Everything You Always Wanted to Know About Digital Trade

Data has become the most traded good and/or service across borders. The American economy is increasingly reliant on digital trade. But the US does not yet participate in any explicit binding digital trade agreements. Meanwhile, many countries have adopted policies that inhibit digital trade, including requirements that data be stored locally or restricting services provided by foreign firms. Such policies not only affect U.S. Internet and technology firms, but the users and small businesses that rely on an open digital environment.

There have been lots of panels on digital trade, but this event will provide an opportunity
to better understand why data is governed in trade agreements, what are the barriers to
digital trade, and how digital trade rules may affect important policy objectives such as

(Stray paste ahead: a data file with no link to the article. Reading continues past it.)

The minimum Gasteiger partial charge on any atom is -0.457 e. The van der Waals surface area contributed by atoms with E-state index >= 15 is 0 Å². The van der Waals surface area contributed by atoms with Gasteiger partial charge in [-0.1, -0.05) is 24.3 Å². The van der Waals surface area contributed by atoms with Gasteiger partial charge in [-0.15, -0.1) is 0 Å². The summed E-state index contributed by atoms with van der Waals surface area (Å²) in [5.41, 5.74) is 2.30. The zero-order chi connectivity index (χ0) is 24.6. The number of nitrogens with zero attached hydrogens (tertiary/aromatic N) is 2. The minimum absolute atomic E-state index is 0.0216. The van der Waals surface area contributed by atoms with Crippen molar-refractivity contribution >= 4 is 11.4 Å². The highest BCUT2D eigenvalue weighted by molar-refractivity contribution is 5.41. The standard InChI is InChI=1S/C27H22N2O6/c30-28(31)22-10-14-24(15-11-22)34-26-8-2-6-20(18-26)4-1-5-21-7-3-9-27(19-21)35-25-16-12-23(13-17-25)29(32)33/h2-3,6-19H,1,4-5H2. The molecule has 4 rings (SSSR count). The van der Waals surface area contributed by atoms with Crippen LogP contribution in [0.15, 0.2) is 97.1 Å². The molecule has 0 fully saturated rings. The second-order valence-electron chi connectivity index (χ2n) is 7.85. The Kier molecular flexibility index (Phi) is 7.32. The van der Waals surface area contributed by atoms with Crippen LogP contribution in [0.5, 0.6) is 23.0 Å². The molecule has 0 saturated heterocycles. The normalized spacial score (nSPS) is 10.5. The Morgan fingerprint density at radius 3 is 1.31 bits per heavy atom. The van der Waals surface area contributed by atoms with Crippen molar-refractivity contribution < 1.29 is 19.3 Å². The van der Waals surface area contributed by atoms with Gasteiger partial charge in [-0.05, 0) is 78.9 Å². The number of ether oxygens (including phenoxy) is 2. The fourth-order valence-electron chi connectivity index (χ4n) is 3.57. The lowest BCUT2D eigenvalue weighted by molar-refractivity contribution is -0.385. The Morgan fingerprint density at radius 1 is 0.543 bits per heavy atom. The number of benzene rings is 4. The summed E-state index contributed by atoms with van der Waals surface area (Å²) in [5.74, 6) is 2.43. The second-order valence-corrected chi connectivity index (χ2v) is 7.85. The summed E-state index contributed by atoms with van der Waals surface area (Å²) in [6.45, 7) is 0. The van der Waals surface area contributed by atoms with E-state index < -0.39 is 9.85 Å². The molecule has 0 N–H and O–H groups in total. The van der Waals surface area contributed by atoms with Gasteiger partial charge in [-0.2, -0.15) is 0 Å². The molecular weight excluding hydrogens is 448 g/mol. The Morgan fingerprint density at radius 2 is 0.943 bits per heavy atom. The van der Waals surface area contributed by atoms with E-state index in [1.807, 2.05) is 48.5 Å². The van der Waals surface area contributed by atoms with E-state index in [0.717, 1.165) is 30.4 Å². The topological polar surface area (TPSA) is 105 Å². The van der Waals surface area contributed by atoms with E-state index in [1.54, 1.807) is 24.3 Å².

internet openness, the gig economy, innovation, and national security.

This event is co-sponsored by the Institute for International Economic Policy (IIEP at GWU), the Digital Trade and Data Governance Hub, and the Internet Society DC (ISOC-DC). This event is also organized in conjunction with the Computer and Communications Industry Association (CCIA).

Matthew Reisman, Microsoft
Meredith Broadbent, Center for Strategic and International Studies (CSIS)
Rachael Stelly, Computer and Communications Industry Association (CCIA)
Burcu Kilic, Public Citizen

Susan Aaronson, Research Professor, GWU and Director, Digital Trade and Data Governance Hub 

Date and Time

October 31, 2019 12:00-1:30 PM EDT


George Washington University Elliott School of International Affairs (Lindner Commons Room) 1957 E Street NW Washington, DC 20052